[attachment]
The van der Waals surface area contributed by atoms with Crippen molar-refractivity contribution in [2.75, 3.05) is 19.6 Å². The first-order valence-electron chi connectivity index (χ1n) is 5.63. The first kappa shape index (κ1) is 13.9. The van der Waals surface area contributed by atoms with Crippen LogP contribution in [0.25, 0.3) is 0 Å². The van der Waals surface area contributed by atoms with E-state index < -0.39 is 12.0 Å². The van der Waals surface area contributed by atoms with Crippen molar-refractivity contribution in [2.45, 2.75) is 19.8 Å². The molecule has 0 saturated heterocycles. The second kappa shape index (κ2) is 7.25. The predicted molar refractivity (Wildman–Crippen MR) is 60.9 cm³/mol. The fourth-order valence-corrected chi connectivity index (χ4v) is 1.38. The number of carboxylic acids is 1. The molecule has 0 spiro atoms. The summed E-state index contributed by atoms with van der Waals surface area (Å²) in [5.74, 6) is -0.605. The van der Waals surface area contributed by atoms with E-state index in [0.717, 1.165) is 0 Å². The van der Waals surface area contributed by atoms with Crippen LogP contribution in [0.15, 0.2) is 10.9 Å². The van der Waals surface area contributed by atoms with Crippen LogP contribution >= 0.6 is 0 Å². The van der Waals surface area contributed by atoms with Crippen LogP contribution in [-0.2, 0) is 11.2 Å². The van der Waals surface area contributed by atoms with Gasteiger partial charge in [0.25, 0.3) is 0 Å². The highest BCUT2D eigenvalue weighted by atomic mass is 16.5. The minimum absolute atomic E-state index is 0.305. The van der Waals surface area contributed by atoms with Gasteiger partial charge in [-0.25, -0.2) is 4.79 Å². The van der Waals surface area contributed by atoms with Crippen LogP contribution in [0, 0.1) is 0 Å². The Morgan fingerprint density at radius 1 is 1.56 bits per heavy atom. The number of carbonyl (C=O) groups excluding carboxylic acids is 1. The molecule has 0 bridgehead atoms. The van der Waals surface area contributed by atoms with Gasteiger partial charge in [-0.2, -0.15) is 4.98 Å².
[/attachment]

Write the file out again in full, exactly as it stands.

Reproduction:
The van der Waals surface area contributed by atoms with Crippen molar-refractivity contribution in [2.75, 3.05) is 19.6 Å². The first-order valence-electron chi connectivity index (χ1n) is 5.63. The first kappa shape index (κ1) is 13.9. The van der Waals surface area contributed by atoms with Crippen LogP contribution in [0.25, 0.3) is 0 Å². The van der Waals surface area contributed by atoms with E-state index < -0.39 is 12.0 Å². The van der Waals surface area contributed by atoms with Crippen molar-refractivity contribution in [2.45, 2.75) is 19.8 Å². The molecule has 0 saturated heterocycles. The second kappa shape index (κ2) is 7.25. The predicted molar refractivity (Wildman–Crippen MR) is 60.9 cm³/mol. The fourth-order valence-corrected chi connectivity index (χ4v) is 1.38. The number of carboxylic acids is 1. The molecule has 0 spiro atoms. The summed E-state index contributed by atoms with van der Waals surface area (Å²) in [5.74, 6) is -0.605. The van der Waals surface area contributed by atoms with E-state index in [0.717, 1.165) is 0 Å². The van der Waals surface area contributed by atoms with Crippen LogP contribution in [0.15, 0.2) is 10.9 Å². The van der Waals surface area contributed by atoms with Crippen LogP contribution >= 0.6 is 0 Å². The van der Waals surface area contributed by atoms with Crippen LogP contribution in [-0.2, 0) is 11.2 Å². The van der Waals surface area contributed by atoms with Gasteiger partial charge in [0.25, 0.3) is 0 Å². The highest BCUT2D eigenvalue weighted by atomic mass is 16.5. The minimum absolute atomic E-state index is 0.305. The van der Waals surface area contributed by atoms with Gasteiger partial charge in [-0.25, -0.2) is 4.79 Å². The van der Waals surface area contributed by atoms with Crippen LogP contribution in [0, 0.1) is 0 Å². The Morgan fingerprint density at radius 1 is 1.56 bits per heavy atom. The number of carbonyl (C=O) groups excluding carboxylic acids is 1. The molecule has 0 bridgehead atoms. The van der Waals surface area contributed by atoms with Gasteiger partial charge in [-0.2, -0.15) is 4.98 Å².